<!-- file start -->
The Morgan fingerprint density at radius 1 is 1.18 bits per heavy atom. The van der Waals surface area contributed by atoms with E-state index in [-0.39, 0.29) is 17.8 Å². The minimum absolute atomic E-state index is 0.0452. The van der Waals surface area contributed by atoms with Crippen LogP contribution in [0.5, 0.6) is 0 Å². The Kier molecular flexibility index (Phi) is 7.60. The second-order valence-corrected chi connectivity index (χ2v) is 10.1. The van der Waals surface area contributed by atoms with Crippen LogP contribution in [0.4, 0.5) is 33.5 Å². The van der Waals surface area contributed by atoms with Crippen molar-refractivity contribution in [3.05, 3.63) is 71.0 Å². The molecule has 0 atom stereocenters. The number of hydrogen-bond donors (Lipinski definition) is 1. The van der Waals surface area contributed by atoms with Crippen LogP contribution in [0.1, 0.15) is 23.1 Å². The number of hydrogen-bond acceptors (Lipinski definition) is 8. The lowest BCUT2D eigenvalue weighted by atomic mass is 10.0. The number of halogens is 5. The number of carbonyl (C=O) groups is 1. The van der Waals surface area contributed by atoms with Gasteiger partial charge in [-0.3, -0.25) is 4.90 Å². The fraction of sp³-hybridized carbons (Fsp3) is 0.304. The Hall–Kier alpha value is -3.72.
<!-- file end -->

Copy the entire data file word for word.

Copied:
The Morgan fingerprint density at radius 1 is 1.18 bits per heavy atom. The van der Waals surface area contributed by atoms with E-state index in [-0.39, 0.29) is 17.8 Å². The minimum absolute atomic E-state index is 0.0452. The van der Waals surface area contributed by atoms with Crippen LogP contribution in [0.5, 0.6) is 0 Å². The Kier molecular flexibility index (Phi) is 7.60. The second-order valence-corrected chi connectivity index (χ2v) is 10.1. The van der Waals surface area contributed by atoms with Crippen LogP contribution in [0.4, 0.5) is 33.5 Å². The van der Waals surface area contributed by atoms with Crippen molar-refractivity contribution in [3.05, 3.63) is 71.0 Å². The molecule has 0 atom stereocenters. The number of hydrogen-bond donors (Lipinski definition) is 1. The van der Waals surface area contributed by atoms with Crippen LogP contribution in [0.1, 0.15) is 23.1 Å². The number of hydrogen-bond acceptors (Lipinski definition) is 8. The lowest BCUT2D eigenvalue weighted by atomic mass is 10.0. The number of halogens is 5. The number of carbonyl (C=O) groups is 1. The van der Waals surface area contributed by atoms with Gasteiger partial charge in [-0.3, -0.25) is 4.90 Å². The fraction of sp³-hybridized carbons (Fsp3) is 0.304. The Hall–Kier alpha value is -3.72.